In this guest post, Natalie Atkinson, a student at the University of Cumbria, recounts her own experience of entering further education as a care leaver and ex-offender. Natalie took part in the Communities of Practice programme: Delivering on the integration agenda for people with multiple and complex needs as an ‘expert by experience’. The project was run by the Social Care Workforce Research Unit (SCWRU) at King’s and Revolving Doors.
Having taken part in the ‘Communities of Practice’ programme run by SCWRU and Revolving Doors Agency as an ‘expert by experience’ I learnt a lot about the professional practices which are intended to support people like myself. Much so called recovery orientated practice for example, is about ‘encouraging’ excluded people to take up education, training and employment opportunities.
However, despite these ‘good practices’, I still experience many barriers on a daily basis including financial, discriminatory, stereotypical views that exist around care leavers and ex-offenders. I had to fight to be accepted into University and be given a chance to prove I was a ‘worthwhile’ candidate as I was not the typical ‘safe’ option that would be guaranteed to succeed. Some people still seem to look in shock if they find out I am a care leaver and previous prolific offender studying a Policing and Criminology degree, but I just highlight that I have got all the relevant experience to be successful. Who’s better to work with those in the Criminal Justice System and Care System? Those people with a degree or those with life experience and a degree? I would have to settle for the latter.
It has only just come to my attention that even though Social Services had closed my case at 21, I am entitled to request support for financial assistance for my undergraduate fees and accommodation as a former relevant care leaver… Not that I am expecting a quick response, as it concerns requesting money from a Local Authority. I would not have known about this support if I had not come about it by chance while doing University work. The question that needs to be asked is how many other former relevant care leavers are unaware of their entitlement to support when accessing higher education between the ages of 21 – 25? From my own personal experience I presume this is a substantial amount of people.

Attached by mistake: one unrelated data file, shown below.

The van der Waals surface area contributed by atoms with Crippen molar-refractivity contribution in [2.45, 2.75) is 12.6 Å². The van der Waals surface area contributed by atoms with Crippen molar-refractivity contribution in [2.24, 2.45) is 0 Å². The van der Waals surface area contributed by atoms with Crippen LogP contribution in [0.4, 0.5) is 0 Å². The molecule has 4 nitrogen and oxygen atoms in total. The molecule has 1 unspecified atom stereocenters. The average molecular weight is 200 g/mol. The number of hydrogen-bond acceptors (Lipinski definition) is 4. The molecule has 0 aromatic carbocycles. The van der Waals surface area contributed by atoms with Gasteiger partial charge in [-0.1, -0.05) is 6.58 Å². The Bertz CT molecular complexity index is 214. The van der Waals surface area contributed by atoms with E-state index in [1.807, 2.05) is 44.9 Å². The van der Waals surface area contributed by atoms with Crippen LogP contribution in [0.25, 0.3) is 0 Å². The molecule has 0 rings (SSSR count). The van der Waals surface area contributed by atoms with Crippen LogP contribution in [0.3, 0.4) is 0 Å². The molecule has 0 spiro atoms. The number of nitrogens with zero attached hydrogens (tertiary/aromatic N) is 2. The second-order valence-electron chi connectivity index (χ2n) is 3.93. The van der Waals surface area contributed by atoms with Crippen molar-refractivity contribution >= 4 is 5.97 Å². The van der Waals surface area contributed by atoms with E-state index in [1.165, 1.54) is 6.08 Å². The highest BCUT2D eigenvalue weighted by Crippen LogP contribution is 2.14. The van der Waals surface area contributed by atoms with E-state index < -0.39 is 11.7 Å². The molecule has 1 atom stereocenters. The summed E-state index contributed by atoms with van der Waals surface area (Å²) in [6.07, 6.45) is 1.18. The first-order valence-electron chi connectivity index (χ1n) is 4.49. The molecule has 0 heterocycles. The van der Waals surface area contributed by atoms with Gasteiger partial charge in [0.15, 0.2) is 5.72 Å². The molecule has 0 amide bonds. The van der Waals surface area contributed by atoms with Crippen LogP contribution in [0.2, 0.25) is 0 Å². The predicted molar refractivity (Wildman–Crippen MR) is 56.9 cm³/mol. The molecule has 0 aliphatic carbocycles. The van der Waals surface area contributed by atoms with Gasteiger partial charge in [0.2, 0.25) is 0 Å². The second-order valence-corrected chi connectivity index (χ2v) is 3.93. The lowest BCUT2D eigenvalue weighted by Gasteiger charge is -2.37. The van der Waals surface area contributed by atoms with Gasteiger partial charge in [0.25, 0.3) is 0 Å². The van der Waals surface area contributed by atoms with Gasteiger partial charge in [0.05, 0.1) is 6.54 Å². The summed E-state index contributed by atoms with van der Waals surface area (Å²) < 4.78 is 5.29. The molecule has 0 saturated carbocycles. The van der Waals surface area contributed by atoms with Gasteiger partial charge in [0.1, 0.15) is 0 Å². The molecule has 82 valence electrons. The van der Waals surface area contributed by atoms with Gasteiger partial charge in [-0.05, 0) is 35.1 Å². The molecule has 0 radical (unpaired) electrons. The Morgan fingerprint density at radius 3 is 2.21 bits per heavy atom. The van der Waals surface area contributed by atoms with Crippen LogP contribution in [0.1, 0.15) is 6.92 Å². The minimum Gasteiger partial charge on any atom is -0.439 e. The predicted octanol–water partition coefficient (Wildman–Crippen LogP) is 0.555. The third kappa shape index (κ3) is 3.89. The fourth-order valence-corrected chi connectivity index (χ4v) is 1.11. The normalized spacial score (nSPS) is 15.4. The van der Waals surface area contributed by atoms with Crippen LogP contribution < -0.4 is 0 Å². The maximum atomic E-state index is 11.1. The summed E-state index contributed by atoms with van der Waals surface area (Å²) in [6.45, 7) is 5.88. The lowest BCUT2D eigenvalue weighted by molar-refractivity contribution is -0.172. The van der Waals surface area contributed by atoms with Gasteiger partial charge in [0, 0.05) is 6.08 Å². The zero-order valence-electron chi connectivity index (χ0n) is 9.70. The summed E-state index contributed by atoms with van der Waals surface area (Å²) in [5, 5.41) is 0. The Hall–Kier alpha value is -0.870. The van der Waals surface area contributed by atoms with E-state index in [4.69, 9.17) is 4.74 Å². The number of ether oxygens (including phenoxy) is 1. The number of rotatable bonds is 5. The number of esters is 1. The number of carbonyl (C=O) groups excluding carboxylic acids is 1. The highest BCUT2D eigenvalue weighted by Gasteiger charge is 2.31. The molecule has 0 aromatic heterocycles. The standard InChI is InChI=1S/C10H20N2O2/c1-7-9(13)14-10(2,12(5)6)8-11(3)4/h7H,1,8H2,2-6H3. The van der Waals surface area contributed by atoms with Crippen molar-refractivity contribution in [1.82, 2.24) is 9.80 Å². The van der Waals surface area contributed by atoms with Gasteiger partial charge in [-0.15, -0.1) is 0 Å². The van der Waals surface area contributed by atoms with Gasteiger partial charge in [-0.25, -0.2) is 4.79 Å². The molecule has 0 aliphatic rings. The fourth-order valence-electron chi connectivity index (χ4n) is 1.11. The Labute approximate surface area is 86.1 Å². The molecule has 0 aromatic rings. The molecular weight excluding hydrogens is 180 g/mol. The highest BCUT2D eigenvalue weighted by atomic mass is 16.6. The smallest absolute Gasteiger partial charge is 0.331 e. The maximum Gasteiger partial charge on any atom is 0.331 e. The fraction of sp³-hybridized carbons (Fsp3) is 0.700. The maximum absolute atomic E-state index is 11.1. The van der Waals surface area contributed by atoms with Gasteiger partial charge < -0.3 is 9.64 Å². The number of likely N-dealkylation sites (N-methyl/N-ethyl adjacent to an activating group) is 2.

I am now entering my third year at University and have recently started to look for funding for a Masters Degree in Criminal Justice that I hope to start in 2014. Yes that’s right; I want to carry on studying in order to better myself and to be able to be in a position to encourage those who have been ‘excluded’ and ‘labelled’ by society to have the confidence and belief in themselves to return to education, training and employment, and build the future that they deserve. I have taken the first steps by nearly completing a degree and securing employment working as a support worker in homeless hostels through my own determination, but how many other people would have given up due to lack of support, knowledge, confidence and funding?